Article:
It continues…Memphis Bishop Terry Steib this week called on Catholics not to be “one-issue” voters, in contrast to Denver Archbishop Charles Chaput (whose latest comments in a talk titled “Little Murders” were especially strong) and some others. Steib, in this NCR piece, says “We must recognize that God through the Church, is calling us to be prophetic in our own day. If our conscience is well formed, then we will make the right choices about candidates who may not support the Church’s position in every case.”
Citing words from a statement, “Forming Consciences for Faithful Citizenship,” a voting guide issued last November by the Bishops of the United States, Steib wrote that “there may be times when a Catholic who rejects a candidate’s unacceptable position may decide to vote for that candidate for other morally grave reasons. Voting in this way would be permissible only for truly grave moral reasons, not to advance narrow interests or partisan preferences or to ignore a fundamental moral evil.”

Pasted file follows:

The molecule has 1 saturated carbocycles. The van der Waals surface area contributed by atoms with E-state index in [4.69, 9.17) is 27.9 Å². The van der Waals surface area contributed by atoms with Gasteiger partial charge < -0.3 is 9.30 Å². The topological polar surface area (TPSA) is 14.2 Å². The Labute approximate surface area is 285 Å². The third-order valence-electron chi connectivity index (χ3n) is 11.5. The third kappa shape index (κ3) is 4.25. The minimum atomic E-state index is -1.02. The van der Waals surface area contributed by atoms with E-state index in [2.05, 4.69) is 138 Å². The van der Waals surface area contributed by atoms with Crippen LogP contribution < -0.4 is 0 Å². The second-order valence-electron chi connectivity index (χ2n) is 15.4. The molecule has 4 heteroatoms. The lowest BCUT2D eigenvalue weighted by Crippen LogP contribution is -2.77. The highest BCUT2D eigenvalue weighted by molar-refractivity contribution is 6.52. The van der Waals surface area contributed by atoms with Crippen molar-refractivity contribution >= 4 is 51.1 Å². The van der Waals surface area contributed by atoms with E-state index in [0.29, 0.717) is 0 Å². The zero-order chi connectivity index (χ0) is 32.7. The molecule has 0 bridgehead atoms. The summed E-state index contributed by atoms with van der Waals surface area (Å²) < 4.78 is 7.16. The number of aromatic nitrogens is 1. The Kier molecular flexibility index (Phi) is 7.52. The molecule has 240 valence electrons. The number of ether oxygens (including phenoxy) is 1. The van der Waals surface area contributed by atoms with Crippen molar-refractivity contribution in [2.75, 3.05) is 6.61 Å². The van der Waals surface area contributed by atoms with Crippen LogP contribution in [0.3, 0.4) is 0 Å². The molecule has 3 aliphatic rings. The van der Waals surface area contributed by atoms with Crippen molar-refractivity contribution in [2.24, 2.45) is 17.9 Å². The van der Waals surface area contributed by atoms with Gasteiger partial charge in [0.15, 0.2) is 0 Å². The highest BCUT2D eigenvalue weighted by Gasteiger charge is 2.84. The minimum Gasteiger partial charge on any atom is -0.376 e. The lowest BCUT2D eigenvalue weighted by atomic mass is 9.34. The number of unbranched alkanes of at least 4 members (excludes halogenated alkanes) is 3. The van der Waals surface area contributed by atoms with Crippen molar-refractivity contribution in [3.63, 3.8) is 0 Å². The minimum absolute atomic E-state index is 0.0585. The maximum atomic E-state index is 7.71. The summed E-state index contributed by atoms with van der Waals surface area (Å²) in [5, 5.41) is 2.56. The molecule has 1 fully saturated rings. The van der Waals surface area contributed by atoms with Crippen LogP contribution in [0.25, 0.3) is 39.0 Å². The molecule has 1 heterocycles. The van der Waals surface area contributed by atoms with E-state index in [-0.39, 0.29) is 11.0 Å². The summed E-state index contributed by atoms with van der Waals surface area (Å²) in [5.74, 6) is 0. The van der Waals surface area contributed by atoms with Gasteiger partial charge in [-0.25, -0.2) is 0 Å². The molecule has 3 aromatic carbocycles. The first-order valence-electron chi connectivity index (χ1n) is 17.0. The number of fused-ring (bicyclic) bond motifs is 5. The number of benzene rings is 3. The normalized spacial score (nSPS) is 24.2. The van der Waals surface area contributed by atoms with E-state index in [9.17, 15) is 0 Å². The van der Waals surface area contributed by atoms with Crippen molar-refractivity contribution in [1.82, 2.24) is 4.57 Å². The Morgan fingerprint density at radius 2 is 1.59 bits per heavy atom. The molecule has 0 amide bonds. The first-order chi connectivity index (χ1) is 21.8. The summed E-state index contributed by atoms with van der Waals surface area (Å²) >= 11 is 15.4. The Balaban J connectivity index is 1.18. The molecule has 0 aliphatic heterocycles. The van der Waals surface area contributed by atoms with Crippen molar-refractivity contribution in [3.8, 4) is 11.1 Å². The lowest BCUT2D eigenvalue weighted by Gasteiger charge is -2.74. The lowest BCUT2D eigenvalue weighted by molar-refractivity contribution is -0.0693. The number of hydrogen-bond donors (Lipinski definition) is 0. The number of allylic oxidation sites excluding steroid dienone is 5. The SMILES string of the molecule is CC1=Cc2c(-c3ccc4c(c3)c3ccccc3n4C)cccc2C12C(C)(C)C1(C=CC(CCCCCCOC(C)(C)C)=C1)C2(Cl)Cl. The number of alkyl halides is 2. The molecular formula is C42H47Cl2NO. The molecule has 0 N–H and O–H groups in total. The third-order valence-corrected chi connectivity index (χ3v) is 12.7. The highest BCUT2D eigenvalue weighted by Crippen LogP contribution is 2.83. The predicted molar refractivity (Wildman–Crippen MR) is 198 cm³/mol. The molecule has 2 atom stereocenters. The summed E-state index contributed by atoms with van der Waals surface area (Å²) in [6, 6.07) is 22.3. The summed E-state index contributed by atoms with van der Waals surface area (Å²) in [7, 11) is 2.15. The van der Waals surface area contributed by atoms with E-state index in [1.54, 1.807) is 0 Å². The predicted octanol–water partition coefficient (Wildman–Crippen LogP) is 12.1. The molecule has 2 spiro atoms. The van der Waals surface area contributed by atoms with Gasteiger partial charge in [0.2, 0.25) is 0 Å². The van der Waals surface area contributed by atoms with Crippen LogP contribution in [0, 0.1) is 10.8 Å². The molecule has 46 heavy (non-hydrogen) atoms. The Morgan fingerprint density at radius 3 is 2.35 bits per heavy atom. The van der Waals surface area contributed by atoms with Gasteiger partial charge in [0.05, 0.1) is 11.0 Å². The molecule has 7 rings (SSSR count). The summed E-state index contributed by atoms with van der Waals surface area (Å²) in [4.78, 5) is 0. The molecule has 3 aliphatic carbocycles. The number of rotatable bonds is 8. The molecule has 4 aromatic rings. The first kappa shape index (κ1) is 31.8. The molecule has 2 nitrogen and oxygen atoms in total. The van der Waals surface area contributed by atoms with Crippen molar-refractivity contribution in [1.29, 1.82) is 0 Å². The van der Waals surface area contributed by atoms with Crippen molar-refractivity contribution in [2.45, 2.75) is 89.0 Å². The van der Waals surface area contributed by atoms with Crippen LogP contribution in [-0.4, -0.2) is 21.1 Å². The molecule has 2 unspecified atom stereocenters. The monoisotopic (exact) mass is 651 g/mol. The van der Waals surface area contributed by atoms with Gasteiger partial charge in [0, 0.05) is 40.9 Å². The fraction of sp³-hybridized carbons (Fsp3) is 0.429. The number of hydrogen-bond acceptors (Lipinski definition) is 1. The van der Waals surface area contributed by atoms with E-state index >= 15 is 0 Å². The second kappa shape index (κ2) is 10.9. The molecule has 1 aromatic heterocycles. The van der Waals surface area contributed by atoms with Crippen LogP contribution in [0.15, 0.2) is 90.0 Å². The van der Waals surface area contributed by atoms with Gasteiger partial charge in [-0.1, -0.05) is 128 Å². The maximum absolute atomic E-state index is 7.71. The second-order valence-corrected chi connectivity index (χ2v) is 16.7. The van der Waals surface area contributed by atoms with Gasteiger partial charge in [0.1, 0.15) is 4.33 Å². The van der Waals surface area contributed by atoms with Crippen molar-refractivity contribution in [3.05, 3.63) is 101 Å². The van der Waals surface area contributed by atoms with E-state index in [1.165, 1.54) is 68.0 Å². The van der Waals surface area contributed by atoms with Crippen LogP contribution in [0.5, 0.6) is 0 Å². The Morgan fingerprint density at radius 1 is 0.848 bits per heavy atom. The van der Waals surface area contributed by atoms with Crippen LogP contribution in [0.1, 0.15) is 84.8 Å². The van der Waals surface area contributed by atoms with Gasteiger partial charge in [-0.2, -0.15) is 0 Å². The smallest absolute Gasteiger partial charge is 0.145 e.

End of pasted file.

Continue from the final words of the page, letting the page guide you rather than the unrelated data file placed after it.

(Read Steib’s full text here.)
Steib is one of just a dozen African-American Catholic bishops, which some say will have informed his statements. But Steib has never been one to speak his mind, in a gentle voice, on a range of issues that might perturb some of his brethren among the 285 or so active bishops.
In his Washington Post column today, E.J. Dionne notes that Steib–and Los Angeles auxiliary Bishop Gabino Zavala, who voice similar views to Steib’s–are in the majority among the bishops. In that sense, the bishops may be in tune with Catholic voters. Latinos are surely going for Obama, and he may be splitting to elusive white Catholic vote.